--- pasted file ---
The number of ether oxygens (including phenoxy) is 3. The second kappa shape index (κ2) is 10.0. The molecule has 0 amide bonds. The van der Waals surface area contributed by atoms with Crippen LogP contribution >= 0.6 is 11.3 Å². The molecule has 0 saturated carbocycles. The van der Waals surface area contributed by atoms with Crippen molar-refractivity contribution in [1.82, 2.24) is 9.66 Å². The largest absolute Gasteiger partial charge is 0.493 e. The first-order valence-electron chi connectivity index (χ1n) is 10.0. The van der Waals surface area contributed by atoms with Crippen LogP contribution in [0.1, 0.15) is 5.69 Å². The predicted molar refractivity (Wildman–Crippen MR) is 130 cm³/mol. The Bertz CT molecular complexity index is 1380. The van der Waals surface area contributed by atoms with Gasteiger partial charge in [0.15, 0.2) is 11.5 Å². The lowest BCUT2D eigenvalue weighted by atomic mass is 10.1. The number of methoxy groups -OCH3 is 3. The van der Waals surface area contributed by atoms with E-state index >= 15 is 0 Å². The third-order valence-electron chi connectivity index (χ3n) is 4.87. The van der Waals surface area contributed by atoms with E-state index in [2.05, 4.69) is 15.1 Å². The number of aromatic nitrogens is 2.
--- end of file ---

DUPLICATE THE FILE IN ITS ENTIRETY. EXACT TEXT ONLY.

The number of ether oxygens (including phenoxy) is 3. The second kappa shape index (κ2) is 10.0. The molecule has 0 amide bonds. The van der Waals surface area contributed by atoms with Crippen LogP contribution >= 0.6 is 11.3 Å². The molecule has 0 saturated carbocycles. The van der Waals surface area contributed by atoms with Crippen molar-refractivity contribution in [1.82, 2.24) is 9.66 Å². The largest absolute Gasteiger partial charge is 0.493 e. The first-order valence-electron chi connectivity index (χ1n) is 10.0. The van der Waals surface area contributed by atoms with Crippen LogP contribution in [0.1, 0.15) is 5.69 Å². The predicted molar refractivity (Wildman–Crippen MR) is 130 cm³/mol. The Bertz CT molecular complexity index is 1380. The van der Waals surface area contributed by atoms with Gasteiger partial charge in [0.15, 0.2) is 11.5 Å². The lowest BCUT2D eigenvalue weighted by atomic mass is 10.1. The number of methoxy groups -OCH3 is 3. The van der Waals surface area contributed by atoms with E-state index >= 15 is 0 Å². The third-order valence-electron chi connectivity index (χ3n) is 4.87. The van der Waals surface area contributed by atoms with E-state index in [2.05, 4.69) is 15.1 Å². The number of aromatic nitrogens is 2.